The Assassin’s Prayer departs from the previous three books in the series as here, for the first time, Franklin creates a story that is less autonomous than the earlier  installments in the series and draws closely on the events of The Relics of the Dead. Adelia’s investigations at Glastonbury led to the death of an outlaw, and one of his associates is seeking revenge. This would-be assassin starts to dog Adelia’s steps and embarks on an epic, twisted, sustained campaign of revenge- an even more poisonous campaign in that Adelia for a very long time fails to realise that the thread which is connecting all the events hapening around her is she herself, and that a clever, malicious mind is manifesting itself set on destroying her.

Adelia and Mansur find themselves as part of the entourage of Princess Joanna Plantagenet, on the way to Palermo to marry King William II of Sicily, and once again they have been entrusted by King Henry II with a special, secret mission. Not only are Adelia and Mansur to safeguard the health of Princess Joanna (and a very good decision that was too as Adelia finds herself called on to perform an appendectomy), but there is also the issue of delivering Excalibur safely into the hands of William of Sicily. Excalibur must no less fall into the hands of Richard the Lionheart than into the hands of  Young King Henry, with Henry still mistrusting his sons after the Great Revolt in 1173/74. Franklin, who has many strengths as a writer, but who excels at sketching the settngs for the story, again plays with the by now familiar elements of claustrophobia and openness; here, Adelia is hemmed in by the protocol, ceremony and pecking order of Joanna’s train, which soon splinters into numerous factions, but this is offset by the continual movement of this peripatetic procession. Nothing and nobody ever stays still, the train moves inexorably south, and where deaths occur en route (a poisoned horse, a laundress, a knight gored by a wild boar), these deaths have to remain unresolved, which of course means any links between them remain hidden. Franklin also allows the reader information Adelia is unaware of, because the author gives us access to the (troubled) mind of the would-be assassin so while we can anticipate danger for Adelia, she can’t, and of course, all of this adds to the psychological drama of The Assassin’s Prayer. The story’s climax plays out in Palermo, but ends with the events of the murderous procession of Joanna to Sicily resolved while setting up a return journey to England as a race against time. Franklin’s death has frozen the story at this point, unless her daughter does indeed revive the Mistress of the Art of Death series, but as far as I am concerned, the series could just end where it is, with four books of supremely high standard writing and plotting that stand out both on their own as individual installments but also as a series. It needs no sequel, but stands as a legacy to a supremely confident and competent writer whose skill at playing out an enthralling story against a beautifully conceived historical and historicising backdrop is second to none. Franklin made me pick up my old copies of John Julius Norwich’s books on Sicily, she made me go to the library and look at the medical school of Salerno, she made me pick up books on Henry II and Thomas Becket- you get the gist. Excellent books and hugely enjoyable. If you can find them, go read.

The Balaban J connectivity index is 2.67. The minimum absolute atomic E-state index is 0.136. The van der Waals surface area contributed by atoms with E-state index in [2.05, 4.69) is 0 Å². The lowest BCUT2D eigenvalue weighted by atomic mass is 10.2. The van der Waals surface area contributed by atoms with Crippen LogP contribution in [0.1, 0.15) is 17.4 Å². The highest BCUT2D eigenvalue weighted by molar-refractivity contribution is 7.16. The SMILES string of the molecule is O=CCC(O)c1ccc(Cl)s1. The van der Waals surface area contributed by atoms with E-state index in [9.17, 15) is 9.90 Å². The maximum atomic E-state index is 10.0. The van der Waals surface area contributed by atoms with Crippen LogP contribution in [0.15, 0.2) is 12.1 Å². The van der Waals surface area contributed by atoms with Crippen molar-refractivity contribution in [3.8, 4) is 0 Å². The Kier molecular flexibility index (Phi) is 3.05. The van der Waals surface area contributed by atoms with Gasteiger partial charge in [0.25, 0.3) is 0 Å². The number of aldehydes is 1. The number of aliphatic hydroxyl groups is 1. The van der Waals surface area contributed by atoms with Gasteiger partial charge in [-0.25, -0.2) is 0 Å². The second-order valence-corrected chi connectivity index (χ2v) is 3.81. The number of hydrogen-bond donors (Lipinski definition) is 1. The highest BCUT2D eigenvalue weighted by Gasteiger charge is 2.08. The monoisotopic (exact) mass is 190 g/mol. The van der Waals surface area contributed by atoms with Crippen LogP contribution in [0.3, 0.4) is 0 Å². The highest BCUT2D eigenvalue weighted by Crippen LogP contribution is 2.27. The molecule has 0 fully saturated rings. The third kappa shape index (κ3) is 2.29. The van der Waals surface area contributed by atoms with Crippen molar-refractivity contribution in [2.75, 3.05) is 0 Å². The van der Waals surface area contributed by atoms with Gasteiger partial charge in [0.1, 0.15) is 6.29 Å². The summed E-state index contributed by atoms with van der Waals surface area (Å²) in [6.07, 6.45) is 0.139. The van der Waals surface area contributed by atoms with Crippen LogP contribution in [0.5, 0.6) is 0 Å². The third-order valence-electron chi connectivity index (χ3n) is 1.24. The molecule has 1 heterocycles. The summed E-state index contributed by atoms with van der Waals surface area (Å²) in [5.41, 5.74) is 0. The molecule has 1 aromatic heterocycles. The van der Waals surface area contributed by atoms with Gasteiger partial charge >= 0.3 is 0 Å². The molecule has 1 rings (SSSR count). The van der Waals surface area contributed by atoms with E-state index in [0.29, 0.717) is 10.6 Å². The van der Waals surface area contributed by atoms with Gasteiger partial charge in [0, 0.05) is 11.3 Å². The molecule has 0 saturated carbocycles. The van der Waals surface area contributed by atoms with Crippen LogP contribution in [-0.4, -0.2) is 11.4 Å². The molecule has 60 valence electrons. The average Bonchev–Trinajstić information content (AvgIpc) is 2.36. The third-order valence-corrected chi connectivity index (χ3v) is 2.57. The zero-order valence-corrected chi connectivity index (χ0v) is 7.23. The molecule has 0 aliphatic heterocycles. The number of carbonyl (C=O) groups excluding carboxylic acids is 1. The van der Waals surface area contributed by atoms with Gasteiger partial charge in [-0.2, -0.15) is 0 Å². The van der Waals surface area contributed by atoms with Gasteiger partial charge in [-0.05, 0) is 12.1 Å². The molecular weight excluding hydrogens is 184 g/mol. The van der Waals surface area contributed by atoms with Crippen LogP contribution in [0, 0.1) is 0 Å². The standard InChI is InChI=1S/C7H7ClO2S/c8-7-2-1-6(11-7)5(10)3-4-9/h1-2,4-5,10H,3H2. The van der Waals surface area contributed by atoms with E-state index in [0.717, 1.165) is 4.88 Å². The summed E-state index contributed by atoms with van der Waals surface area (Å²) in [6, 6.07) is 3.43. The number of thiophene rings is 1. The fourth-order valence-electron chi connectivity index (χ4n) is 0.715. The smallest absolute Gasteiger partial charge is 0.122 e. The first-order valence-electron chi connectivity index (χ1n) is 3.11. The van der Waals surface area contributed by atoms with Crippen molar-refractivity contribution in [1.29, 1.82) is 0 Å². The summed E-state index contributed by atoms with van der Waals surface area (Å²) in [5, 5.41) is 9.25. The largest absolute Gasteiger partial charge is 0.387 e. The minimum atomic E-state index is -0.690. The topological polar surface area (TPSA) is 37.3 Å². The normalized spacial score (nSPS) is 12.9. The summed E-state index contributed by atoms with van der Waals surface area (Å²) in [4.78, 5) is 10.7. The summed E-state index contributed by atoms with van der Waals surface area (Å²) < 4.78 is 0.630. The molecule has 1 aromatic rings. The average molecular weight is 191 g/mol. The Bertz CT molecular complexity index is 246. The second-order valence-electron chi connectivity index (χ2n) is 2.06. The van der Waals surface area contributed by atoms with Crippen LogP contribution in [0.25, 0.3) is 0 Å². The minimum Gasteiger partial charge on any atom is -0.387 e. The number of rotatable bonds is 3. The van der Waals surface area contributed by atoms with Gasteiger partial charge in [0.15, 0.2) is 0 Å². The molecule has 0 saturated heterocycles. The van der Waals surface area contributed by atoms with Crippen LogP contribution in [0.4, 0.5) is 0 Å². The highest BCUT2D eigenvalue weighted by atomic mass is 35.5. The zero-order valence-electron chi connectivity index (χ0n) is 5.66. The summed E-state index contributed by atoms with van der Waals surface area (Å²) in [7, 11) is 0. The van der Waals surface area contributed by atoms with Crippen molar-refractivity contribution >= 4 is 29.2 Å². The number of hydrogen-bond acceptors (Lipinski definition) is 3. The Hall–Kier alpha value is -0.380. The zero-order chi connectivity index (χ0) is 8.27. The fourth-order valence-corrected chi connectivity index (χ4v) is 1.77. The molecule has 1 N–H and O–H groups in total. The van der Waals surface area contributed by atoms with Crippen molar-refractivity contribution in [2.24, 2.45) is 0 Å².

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3 thoughts on “Adelia Aguilar, Ariana Franklin’s Mistress of the Art of Death

  1. Pingback: The Changeling heroine: Ariana Franklin’s Winter Siege | renaissanceissues

  2. I have loved reading this series tho I could scarce cope with the tension of the fourth volume given the danger to our central characters and the bittersweet sadness of knowing of its author’s death. But you’re right: it could be left as is. Four perfect stories.

  3. Pingback: Historical novels as slices of time: Geoffrey Trease’s The Hills of Varna  | renaissanceissues